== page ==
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Page last updated at 12:31 GMT, Tuesday, 9 June 2009 13:31 UK

Iran election: Diaspora views

With just a few days campaigning left ahead of Iran's presidential elections, several Iranians living outside their country tell the BBC News website who they are supporting and why.

Golrokh Nafisi

Golrokh Nafisi, Delft, Netherlands


Ramin

Ramin, Los Angeles, US


Arash, Austin, Texas, US


Karim Pakravan

Karim Pakravan, Chicago, USA


Mehdi Jalili, London, UK


Shahpour Safari

Shahpour Safari, London, UK


Golrokh Nafisi, illustration student, Delft, Netherlands
Golrokh Nafisi

I came to the Netherlands a year ago because I wanted to experience a culture totally different to my own. And it is!

I hope Mir Hossein Mousavi will win. I really like [former president Mohammad] Khatami and he is supporting Mousavi, so that's one of my reasons for backing him.

I also like the fact we see his wife campaigning with him. This is unusual in Iran. For me, it means the candidate is honest and transparent with his life - and I like his wife's style.

I watched that terrible TV debate between Mousavi and Ahmadinejad. I became furious! Ahmadinejad has no moral authority. I really liked the way Mousavi ignored Ahmadinejad's behaviour - he was cool.

I think Mousavi's support base includes right wingers. We need a good manager who can sort out our economy, this is more important than right or left.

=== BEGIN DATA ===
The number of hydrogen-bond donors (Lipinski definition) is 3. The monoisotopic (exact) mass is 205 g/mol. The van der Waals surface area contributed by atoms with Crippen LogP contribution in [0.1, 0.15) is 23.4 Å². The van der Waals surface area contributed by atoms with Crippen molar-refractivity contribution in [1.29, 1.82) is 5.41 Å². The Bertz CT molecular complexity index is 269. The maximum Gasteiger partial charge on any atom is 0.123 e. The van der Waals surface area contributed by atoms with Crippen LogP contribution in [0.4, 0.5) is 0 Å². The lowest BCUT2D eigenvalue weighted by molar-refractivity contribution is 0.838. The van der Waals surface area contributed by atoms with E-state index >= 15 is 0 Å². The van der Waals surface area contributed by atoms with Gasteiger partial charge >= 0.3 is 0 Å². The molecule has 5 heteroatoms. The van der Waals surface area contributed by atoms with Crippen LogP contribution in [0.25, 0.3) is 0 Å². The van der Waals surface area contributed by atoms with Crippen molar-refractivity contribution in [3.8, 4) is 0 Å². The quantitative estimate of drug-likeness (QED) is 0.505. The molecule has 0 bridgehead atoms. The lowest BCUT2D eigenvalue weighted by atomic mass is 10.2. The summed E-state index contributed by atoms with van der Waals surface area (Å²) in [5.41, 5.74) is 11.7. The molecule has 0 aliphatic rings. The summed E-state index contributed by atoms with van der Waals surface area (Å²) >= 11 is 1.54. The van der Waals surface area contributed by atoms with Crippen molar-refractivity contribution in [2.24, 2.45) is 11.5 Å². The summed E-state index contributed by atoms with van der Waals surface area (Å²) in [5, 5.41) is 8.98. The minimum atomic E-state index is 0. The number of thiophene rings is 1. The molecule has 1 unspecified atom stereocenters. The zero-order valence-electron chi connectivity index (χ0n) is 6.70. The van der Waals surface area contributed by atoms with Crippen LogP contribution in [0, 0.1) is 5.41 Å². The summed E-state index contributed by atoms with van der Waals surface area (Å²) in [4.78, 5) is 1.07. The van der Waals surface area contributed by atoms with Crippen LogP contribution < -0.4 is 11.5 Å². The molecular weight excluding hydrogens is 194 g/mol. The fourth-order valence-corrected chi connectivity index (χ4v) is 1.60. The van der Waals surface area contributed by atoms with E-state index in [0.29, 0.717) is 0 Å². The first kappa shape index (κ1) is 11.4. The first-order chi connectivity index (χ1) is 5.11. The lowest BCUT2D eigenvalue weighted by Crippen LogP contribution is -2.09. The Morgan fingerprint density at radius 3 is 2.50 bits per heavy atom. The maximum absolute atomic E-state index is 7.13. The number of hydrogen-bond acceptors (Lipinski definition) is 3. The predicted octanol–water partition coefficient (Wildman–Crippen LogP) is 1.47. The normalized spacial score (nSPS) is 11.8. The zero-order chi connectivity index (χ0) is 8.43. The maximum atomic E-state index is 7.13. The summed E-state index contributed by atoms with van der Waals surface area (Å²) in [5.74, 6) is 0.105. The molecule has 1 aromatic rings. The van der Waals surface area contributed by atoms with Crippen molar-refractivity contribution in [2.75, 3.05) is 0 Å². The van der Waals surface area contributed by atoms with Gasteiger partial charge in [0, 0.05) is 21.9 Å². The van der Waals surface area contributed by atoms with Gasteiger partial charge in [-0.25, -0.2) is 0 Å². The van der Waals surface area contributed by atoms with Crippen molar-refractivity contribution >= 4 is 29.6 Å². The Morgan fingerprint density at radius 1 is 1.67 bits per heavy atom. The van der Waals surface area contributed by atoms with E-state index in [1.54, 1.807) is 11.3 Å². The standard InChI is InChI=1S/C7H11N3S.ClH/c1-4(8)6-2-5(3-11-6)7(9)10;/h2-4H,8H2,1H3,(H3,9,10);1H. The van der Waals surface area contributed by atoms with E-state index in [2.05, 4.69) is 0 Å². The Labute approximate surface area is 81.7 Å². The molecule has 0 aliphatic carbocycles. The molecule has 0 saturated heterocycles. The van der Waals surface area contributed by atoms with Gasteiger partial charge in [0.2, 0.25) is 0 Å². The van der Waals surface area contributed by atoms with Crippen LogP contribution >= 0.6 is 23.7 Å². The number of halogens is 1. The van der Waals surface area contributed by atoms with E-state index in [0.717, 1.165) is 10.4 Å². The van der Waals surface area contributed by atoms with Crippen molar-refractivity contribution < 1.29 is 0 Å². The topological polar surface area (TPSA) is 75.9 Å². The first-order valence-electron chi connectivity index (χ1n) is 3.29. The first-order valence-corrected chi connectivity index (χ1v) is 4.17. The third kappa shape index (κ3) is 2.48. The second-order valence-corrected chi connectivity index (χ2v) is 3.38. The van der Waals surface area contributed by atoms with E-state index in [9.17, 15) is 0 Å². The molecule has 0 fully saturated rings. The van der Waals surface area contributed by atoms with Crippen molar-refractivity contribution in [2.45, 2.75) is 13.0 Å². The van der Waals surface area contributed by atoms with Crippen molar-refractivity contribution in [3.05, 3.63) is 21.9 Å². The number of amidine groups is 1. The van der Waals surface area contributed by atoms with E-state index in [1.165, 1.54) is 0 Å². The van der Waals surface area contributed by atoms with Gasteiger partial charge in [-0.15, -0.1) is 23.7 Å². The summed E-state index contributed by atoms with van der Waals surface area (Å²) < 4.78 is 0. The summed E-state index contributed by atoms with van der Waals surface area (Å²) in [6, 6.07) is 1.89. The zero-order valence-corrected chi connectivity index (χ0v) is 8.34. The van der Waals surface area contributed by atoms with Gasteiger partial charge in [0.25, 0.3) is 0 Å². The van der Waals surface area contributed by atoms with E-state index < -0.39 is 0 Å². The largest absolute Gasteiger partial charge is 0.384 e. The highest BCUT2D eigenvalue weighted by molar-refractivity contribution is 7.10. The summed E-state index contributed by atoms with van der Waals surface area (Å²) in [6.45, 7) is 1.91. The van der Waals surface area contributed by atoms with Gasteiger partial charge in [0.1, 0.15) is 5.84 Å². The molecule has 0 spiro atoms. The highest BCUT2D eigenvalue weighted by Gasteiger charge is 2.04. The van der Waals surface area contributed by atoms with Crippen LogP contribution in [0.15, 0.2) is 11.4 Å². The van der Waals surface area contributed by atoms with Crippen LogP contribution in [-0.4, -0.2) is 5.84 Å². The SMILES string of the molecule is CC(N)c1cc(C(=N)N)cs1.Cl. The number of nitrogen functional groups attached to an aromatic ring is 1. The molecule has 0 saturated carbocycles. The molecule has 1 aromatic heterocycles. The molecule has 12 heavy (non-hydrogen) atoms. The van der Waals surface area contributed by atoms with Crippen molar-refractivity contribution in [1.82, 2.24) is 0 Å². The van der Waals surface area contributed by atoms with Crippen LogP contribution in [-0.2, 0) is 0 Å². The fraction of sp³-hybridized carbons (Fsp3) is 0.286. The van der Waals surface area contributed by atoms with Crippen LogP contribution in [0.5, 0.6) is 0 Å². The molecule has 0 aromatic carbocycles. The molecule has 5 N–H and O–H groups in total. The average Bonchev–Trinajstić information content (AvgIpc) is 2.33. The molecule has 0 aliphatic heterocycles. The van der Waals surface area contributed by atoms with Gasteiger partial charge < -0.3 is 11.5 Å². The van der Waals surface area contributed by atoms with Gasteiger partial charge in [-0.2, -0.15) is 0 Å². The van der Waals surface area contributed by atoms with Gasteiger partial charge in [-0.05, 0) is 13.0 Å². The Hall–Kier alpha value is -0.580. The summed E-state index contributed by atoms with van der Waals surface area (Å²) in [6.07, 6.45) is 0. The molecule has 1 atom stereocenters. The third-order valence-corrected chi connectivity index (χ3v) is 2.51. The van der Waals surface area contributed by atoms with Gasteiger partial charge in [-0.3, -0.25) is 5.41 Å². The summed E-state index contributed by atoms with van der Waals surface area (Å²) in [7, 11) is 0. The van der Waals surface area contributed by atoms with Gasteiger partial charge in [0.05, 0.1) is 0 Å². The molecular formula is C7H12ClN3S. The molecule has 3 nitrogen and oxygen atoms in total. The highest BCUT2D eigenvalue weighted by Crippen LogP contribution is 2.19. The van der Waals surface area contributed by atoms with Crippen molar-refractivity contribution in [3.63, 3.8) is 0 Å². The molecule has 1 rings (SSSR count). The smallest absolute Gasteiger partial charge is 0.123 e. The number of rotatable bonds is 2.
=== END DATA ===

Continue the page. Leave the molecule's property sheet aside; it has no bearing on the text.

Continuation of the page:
Mousavi has talked about the need for a free media and I agree. We must focus on local media and local issues: traffic, the city, buildings. These are our problems, not just the big issues all the time.

See Golrokh's illustrations on her blog

Ramin, lawyer and dentist, Los Angeles, USA
Ramin

Last year was my first visit to Iran in 15 years. It was better than I expected, even if the girl on the front desk was too busy watching Obama's speech on TV, to check my flight home!

I'm hoping a moderate will win - that's what I hope for in every election. I believe change and reform has to be incremental.

I have my Iranian passport, so I could vote. But after a quarter of a century not there, I'm not sure I'm really entitled to.

Here in LA almost all my friends are Jewish. I'm Muslim, but religion doesn't matter. Then you hear these speeches from Ahmadinejad and it portrays an image that Iranians are anti-Semitic which is not true.

Fox TV focuses on Ahmadinejad being anti-Semitic and Iranian TV focuses on how the West talks about free speech, but leaves the room when the president opens his mouth.

At least [former president] Khatami could smile and portray a softer image. He has publically endorsed Mousavi - so I guess he has better credentials than the others.

Arash, student, Austin, Texas, USA

I came here from Iran in December. I miss Iran, but if Ahmadinejad gets in again, he will simply destroy the country, so I won't go back.

I'm on the reformist side, so I want either Mir Hossein Mousavi or Mehdi Karroubi to win. Because Khatami is supporting Mousavi, it has to be him.

But he's making promises he cannot keep. He says he will abolish police interference in people's lives - but the fashion police are controlled by the supreme leader, so he simply can't do that.

People expect a lot. They want everything to change overnight, that's why they got so frustrated with Khatami. The president's powers are limited.

I know a lot of people who voted for Ahmadinejad four years ago. One of them is my aunt, who is a professor and a reformist. Back then, he presented himself as down to earth, not corrupt, the right man for the job. She has told me she'll vote for Mousavi this time.